Q: How is The History of Afterschool in America structured? 
A: The 60-minute documentary is broken into 12 brief chapters. This allows the flexibility to select those chapters that are most relevant to the audience. Chapters 1 through 3 examine the social upheaval beginning in the late 1800s, which served as the pre-conditions for the early afterschool movement. Chapters 4 and 5 introduce the growing need for child supervision, leading to the playground movement and the rise of afterschool youth programs. Chapters 6 through 12 look at the milestones and events that gave rise to the modern and greatly expanded afterschool movement we see today, and important program concepts and trends. 

Q: How can this documentary be used and who is the intended audience?
A: The intended audience includes afterschool staff and their stakeholders, older youth, and adults in higher education studying for a career working with young people (education, social work, leisure studies, child and adolescent development, etc.). This documentary is an excellent resource to orient and train new and existing youth program staff. 

Q: How can afterschool stakeholders use and/or promote The History of Afterschool in America documentary?  
  • Sponsor a viewing: Show this documentary to interested audiences. Because this documentary is lengthy, users may want to share it in its entirety, but in more than one sitting.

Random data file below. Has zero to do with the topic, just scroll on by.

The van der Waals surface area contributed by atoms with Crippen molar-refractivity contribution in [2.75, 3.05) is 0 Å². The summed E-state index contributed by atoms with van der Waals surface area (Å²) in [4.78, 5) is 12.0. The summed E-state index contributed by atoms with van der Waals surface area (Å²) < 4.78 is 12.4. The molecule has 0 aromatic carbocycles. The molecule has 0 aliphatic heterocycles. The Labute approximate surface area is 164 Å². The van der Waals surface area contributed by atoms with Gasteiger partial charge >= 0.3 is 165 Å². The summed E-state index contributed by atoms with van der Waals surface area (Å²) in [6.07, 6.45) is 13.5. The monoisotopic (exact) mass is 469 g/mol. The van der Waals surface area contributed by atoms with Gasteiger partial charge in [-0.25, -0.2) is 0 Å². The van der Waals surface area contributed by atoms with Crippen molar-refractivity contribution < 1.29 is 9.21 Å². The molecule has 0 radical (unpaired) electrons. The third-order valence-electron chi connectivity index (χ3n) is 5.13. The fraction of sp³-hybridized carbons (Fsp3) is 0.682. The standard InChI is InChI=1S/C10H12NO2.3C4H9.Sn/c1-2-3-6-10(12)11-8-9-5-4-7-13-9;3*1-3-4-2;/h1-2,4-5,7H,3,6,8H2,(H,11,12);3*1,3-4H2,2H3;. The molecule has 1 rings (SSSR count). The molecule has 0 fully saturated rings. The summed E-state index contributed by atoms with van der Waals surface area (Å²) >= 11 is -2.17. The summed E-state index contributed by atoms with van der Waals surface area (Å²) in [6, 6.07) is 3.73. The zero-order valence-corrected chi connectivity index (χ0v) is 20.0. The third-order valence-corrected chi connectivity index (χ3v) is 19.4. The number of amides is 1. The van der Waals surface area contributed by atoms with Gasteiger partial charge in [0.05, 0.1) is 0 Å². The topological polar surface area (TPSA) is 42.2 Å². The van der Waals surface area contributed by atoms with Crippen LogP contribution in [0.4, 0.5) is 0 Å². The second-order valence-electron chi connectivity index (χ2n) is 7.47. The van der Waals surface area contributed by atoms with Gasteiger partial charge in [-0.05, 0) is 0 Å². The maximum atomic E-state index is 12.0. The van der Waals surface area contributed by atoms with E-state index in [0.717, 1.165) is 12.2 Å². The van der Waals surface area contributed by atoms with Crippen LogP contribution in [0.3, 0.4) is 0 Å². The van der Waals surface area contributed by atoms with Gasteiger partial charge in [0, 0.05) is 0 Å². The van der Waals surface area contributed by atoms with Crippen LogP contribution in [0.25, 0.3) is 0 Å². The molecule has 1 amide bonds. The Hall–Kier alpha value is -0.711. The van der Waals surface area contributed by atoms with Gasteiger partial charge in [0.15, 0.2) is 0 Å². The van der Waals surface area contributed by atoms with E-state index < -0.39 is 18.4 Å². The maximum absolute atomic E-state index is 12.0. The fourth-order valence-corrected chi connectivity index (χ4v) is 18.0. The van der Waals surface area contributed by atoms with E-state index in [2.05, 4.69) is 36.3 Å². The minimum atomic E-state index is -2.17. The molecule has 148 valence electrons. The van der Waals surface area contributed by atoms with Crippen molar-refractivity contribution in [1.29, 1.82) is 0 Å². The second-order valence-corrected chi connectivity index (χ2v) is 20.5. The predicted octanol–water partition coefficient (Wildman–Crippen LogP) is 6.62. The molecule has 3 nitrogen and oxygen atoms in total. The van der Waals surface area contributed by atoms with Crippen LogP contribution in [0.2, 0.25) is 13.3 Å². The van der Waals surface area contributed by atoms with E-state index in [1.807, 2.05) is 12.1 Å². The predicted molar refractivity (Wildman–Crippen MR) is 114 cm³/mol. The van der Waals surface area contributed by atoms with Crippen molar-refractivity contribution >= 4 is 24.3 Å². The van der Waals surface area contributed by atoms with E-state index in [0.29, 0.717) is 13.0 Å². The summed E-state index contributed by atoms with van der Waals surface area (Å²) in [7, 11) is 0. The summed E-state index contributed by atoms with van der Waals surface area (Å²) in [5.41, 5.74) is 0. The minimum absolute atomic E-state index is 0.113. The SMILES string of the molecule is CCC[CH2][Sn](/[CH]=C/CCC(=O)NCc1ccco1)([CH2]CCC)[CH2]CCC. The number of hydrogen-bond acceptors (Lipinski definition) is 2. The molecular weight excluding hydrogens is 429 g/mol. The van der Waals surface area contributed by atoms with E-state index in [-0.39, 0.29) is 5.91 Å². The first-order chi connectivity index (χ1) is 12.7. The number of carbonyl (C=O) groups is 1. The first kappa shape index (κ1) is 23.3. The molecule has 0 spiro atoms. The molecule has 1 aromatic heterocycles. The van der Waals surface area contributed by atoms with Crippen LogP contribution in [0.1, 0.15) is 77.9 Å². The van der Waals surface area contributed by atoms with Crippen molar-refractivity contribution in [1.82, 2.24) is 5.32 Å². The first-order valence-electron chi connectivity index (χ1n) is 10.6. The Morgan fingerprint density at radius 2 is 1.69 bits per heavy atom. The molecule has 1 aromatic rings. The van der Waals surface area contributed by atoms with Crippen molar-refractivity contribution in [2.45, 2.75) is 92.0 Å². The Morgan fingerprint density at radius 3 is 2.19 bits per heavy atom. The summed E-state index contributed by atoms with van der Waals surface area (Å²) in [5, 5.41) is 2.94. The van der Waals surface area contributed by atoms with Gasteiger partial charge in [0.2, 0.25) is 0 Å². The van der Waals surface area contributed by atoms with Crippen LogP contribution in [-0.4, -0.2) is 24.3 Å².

• Trailer: Build awareness of this documentary by showing the 2.5 minute trailer at conferences and other gatherings of afterschool stakeholders. 
  • Staff development: This documentary is an excellent resource to orient and train new and existing program staff.
  • Newsletters and social media: Organizations and individuals can promote awareness of this resource through their newsletters and social networks. 
  • Higher education: Instructors can show this documentary to students who are studying to enter a career working with youth. 

Q: Are there tools to assist those who want to use or promote this documentary? 
A: We are in the process of developing a media kit and learning guide for this purpose. The learning guide includes activities and discussion questions. This guide also includes a list of keywords and their definitions, and a historical timeline. The media kit will include information on the documentary such as a Q&A and sample text for use in newsletters, social media posts, etc. 

Q: How can people view and access the trailer and full documentary?
A: These can be downloaded for free. The documentary can also be purchased on DVD by contacting Temescal Associates